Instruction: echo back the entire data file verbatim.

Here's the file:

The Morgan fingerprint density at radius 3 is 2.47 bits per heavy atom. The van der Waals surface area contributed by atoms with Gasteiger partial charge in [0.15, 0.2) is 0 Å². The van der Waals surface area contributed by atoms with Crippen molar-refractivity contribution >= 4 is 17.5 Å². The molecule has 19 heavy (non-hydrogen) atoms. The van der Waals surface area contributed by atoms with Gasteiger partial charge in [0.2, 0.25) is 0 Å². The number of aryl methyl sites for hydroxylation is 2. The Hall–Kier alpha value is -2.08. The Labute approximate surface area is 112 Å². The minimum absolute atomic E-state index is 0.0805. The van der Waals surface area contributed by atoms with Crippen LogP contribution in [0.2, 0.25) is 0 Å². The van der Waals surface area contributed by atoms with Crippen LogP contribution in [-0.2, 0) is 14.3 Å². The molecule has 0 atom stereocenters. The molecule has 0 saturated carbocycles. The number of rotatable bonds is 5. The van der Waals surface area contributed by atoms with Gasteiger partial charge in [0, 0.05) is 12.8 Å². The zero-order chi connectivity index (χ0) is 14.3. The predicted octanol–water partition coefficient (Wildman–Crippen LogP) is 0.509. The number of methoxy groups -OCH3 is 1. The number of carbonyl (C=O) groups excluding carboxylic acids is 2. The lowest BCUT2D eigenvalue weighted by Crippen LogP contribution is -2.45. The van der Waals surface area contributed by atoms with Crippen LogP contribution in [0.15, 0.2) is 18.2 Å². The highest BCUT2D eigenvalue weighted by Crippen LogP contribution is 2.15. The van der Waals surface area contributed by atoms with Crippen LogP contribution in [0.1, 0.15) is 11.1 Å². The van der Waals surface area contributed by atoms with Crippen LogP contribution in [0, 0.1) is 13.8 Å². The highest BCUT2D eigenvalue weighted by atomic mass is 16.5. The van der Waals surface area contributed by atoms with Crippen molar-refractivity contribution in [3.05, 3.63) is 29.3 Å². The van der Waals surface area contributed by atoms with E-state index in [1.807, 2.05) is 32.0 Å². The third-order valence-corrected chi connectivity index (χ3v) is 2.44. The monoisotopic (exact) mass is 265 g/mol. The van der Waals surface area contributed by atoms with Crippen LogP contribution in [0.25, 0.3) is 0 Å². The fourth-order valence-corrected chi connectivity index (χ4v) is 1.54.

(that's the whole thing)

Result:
The Morgan fingerprint density at radius 3 is 2.47 bits per heavy atom. The van der Waals surface area contributed by atoms with Gasteiger partial charge in [0.15, 0.2) is 0 Å². The van der Waals surface area contributed by atoms with Crippen molar-refractivity contribution >= 4 is 17.5 Å². The molecule has 19 heavy (non-hydrogen) atoms. The van der Waals surface area contributed by atoms with Gasteiger partial charge in [0.2, 0.25) is 0 Å². The number of aryl methyl sites for hydroxylation is 2. The Hall–Kier alpha value is -2.08. The Labute approximate surface area is 112 Å². The minimum absolute atomic E-state index is 0.0805. The van der Waals surface area contributed by atoms with Crippen LogP contribution in [0.2, 0.25) is 0 Å². The van der Waals surface area contributed by atoms with Crippen LogP contribution in [-0.2, 0) is 14.3 Å². The molecule has 0 atom stereocenters. The molecule has 0 saturated carbocycles. The number of rotatable bonds is 5. The van der Waals surface area contributed by atoms with Gasteiger partial charge in [0, 0.05) is 12.8 Å². The zero-order chi connectivity index (χ0) is 14.3. The predicted octanol–water partition coefficient (Wildman–Crippen LogP) is 0.509. The number of methoxy groups -OCH3 is 1. The number of carbonyl (C=O) groups excluding carboxylic acids is 2. The lowest BCUT2D eigenvalue weighted by Crippen LogP contribution is -2.45. The van der Waals surface area contributed by atoms with Crippen LogP contribution in [0.15, 0.2) is 18.2 Å². The highest BCUT2D eigenvalue weighted by Crippen LogP contribution is 2.15. The van der Waals surface area contributed by atoms with Crippen LogP contribution in [0.1, 0.15) is 11.1 Å². The van der Waals surface area contributed by atoms with Crippen LogP contribution in [0, 0.1) is 13.8 Å². The highest BCUT2D eigenvalue weighted by atomic mass is 16.5. The van der Waals surface area contributed by atoms with Crippen molar-refractivity contribution in [3.05, 3.63) is 29.3 Å². The van der Waals surface area contributed by atoms with E-state index in [1.807, 2.05) is 32.0 Å². The third-order valence-corrected chi connectivity index (χ3v) is 2.44. The monoisotopic (exact) mass is 265 g/mol. The van der Waals surface area contributed by atoms with Crippen LogP contribution in [0.25, 0.3) is 0 Å². The fourth-order valence-corrected chi connectivity index (χ4v) is 1.54.